resting a hand on the frame. He lowered his voice. “You OK?”

She chewed on her bottom lip and nodded, afraid that if he
came near her she would collapse in those arms; arms she knew were strong
enough to hold her up. Arms she had missed for years. She hated herself for
wanting to feel them wrap around her again.

A glimmer of a smile creased his lips, as if sharing her
pain. She remembered other smiles, other glances across different rooms. She
sighed and looked back outside.

After ten years, the memory of Lukas disappearing from her
life still haunted her. She had worn his engagement ring through the last half
of their senior year. Then a month before their wedding day, he left. No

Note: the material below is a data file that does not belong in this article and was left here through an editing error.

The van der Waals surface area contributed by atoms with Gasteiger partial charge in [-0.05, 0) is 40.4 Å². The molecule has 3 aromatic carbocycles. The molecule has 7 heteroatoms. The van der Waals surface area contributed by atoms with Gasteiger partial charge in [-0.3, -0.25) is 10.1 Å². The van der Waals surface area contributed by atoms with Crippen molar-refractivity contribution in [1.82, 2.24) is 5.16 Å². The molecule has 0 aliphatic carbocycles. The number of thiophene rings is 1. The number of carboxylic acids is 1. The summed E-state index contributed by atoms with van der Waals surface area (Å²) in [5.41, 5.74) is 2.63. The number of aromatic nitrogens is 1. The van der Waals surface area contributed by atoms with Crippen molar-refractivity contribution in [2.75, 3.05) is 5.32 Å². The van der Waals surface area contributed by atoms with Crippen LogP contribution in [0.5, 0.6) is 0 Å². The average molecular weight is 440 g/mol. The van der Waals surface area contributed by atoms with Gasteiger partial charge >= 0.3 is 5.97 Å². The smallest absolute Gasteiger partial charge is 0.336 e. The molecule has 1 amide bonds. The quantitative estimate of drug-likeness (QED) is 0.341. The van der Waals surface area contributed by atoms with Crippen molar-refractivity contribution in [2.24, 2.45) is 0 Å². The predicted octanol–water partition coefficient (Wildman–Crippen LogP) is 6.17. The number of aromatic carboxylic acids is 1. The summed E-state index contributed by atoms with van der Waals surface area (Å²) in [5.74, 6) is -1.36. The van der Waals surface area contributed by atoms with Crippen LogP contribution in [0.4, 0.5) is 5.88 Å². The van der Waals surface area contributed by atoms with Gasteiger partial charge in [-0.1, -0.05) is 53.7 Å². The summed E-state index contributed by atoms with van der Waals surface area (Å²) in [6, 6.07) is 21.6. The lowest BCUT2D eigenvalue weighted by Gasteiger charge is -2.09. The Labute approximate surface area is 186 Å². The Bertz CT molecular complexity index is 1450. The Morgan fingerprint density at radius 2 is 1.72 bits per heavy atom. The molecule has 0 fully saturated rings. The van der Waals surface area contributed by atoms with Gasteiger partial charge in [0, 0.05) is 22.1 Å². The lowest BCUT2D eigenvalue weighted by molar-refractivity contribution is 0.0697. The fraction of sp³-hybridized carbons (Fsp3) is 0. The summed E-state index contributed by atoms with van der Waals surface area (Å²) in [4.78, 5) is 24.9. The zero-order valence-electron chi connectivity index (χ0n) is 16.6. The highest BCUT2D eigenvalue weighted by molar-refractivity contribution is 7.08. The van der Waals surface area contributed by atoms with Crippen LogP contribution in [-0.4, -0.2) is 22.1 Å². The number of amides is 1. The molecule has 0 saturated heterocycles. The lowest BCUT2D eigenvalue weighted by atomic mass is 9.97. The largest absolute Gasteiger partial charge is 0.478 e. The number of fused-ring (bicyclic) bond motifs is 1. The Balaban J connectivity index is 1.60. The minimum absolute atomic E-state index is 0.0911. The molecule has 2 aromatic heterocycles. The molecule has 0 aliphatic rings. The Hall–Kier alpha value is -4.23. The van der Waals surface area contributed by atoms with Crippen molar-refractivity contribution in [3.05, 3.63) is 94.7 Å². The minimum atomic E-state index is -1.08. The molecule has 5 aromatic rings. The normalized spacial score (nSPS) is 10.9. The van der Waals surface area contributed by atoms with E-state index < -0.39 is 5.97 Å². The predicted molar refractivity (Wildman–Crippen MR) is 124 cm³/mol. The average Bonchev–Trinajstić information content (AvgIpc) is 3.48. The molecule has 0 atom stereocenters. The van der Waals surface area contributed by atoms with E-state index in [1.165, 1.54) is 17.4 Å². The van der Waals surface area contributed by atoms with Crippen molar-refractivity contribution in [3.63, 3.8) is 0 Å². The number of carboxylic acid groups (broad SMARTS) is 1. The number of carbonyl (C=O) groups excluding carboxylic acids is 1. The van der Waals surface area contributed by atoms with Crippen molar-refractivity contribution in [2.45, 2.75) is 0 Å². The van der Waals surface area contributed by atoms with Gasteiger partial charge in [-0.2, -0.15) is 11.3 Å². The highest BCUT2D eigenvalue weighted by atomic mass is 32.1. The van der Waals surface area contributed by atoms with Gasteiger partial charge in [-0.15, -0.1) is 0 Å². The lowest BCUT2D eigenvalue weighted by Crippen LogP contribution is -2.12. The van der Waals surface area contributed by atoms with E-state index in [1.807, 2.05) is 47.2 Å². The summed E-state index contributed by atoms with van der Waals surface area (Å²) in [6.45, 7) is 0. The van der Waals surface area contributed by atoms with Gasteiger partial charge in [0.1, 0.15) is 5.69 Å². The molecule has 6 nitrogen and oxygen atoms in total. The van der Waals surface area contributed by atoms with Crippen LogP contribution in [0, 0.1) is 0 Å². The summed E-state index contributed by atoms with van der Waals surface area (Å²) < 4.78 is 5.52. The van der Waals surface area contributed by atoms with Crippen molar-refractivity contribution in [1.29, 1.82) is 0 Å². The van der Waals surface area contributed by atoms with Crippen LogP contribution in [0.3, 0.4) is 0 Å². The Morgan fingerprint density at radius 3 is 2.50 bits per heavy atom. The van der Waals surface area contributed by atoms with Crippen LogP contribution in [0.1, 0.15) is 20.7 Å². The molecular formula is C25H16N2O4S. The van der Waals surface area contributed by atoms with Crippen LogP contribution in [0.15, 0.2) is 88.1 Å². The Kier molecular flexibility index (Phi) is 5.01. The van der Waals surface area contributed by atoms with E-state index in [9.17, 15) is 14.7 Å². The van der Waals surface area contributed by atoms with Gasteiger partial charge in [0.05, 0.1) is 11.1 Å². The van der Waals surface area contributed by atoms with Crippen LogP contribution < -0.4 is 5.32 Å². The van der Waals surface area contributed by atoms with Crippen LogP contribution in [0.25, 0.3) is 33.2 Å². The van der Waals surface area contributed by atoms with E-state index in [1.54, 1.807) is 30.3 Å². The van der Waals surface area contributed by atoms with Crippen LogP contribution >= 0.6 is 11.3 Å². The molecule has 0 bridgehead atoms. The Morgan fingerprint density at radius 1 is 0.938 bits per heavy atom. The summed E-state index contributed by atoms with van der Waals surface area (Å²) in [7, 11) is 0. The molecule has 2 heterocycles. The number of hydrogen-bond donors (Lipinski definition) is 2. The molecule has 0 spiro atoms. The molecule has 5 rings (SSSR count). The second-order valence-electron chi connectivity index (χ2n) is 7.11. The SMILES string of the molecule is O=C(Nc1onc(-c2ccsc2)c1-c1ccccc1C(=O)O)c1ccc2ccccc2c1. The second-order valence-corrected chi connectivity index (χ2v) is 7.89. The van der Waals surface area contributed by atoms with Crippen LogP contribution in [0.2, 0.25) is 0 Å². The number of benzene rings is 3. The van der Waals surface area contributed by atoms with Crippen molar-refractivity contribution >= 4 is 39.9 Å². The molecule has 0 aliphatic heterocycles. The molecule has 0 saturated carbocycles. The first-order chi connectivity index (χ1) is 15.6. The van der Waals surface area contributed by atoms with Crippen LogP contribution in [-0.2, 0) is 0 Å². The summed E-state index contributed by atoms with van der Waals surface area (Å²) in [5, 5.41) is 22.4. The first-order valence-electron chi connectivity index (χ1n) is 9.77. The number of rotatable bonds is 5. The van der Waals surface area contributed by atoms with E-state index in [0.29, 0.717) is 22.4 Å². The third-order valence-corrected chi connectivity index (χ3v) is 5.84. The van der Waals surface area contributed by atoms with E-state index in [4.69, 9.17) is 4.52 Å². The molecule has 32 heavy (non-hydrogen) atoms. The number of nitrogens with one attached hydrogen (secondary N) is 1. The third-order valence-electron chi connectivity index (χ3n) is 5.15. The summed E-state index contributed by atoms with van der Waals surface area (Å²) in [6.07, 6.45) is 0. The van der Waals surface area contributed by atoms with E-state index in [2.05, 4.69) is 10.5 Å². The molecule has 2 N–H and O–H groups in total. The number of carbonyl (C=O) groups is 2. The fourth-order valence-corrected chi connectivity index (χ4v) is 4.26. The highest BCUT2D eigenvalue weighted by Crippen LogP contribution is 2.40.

goodbye, just a letter—as if that was enough. Then poof. He was gone.

She gave the ring to her mother and never saw it again.

The pain of lost love still lingered. It was best left in
the past, but she had never figured out how to let it go. God knew she tried.

The contradiction tore at her heart. Losing Lukas hurt worse
than anything else in her life, but the love never died. If only she could have
loved Peter with that same fervor, instead of the half-hearted love she had
given him. Oh, she had tried, but it wasn’t the same.

Margaret took a deep breath. Her gaze lingered on the
backyard for a long moment. Straightening her shoulders, she led the way down
the hall, stepping silently past Lukas.


Daffodils, Available now. White Rose Publishing